It all started with a University of Washington graduate course called Let’s Have Dinner and Talk About Death, taught by Michael Hebb and Scott Macklin.
On August 24, 2013 Death Over Dinner launched and in a single night over 500 dinners in 20 countries happened. Since then there have been over a hundred thousand #deathdinners around the globe.
How we want to die – represents the most important and costly conversation America isn’t having. Death Over Dinner gathered dozens of medical and wellness leaders to cast an unflinching eye at end of life, and created an uplifting interactive adventure that transforms this seemingly difficult conversation into one of deep engagement, insight and empowerment.
75% of Americans want to die at home, yet only 25% of them do. Michael & Scott realized that a conversation among loved ones, friends, and even strangers could begin to change these numbers, and bring the conversation about death back into mainstream culture.
Death Over Dinner was created as a gift, an invitation and a simple set of tools to help families and friends address the basic human fact that we are all, at some point, going to die. We suffer more when we don’t communicate our wishes, we suffer less when we know how to honor the wishes of our loved ones.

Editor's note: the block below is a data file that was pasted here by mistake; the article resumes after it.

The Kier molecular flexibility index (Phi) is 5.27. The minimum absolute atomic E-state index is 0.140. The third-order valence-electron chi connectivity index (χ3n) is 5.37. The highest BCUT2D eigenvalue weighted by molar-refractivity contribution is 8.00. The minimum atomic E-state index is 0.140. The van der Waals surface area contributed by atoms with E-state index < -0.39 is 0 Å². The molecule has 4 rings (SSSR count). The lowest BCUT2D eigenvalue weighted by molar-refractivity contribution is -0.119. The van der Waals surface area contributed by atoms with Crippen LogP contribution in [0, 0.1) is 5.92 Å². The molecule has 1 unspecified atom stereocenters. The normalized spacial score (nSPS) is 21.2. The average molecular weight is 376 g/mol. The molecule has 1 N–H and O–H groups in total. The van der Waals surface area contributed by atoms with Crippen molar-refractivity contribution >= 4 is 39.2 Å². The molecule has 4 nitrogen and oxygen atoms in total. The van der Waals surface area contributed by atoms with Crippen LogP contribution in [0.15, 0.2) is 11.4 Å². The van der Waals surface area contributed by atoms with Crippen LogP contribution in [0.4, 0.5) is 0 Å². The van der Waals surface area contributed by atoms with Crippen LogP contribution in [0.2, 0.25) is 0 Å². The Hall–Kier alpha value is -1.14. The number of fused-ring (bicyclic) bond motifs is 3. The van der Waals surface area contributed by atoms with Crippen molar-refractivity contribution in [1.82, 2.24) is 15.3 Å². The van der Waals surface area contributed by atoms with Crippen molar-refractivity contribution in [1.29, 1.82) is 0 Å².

You might ask: Why would I have this conversation over dinner?
The dinner table is the most forgiving place for difficult conversation. The ritual of breaking bread creates warmth and connection, and puts us in touch with our humanity. It offers an environment that is more suitable than the usual places we discuss end of life.
Plan a test dinner: gather friends and family and fill a table. Then casually explain that you wish to become part of a coral reef. And please pass the mashed potatoes.
Bon Appetit! And Bonne Conversation!
Visit Farewell Project & Create Your Simple Plan So Friends & Family Know What You Want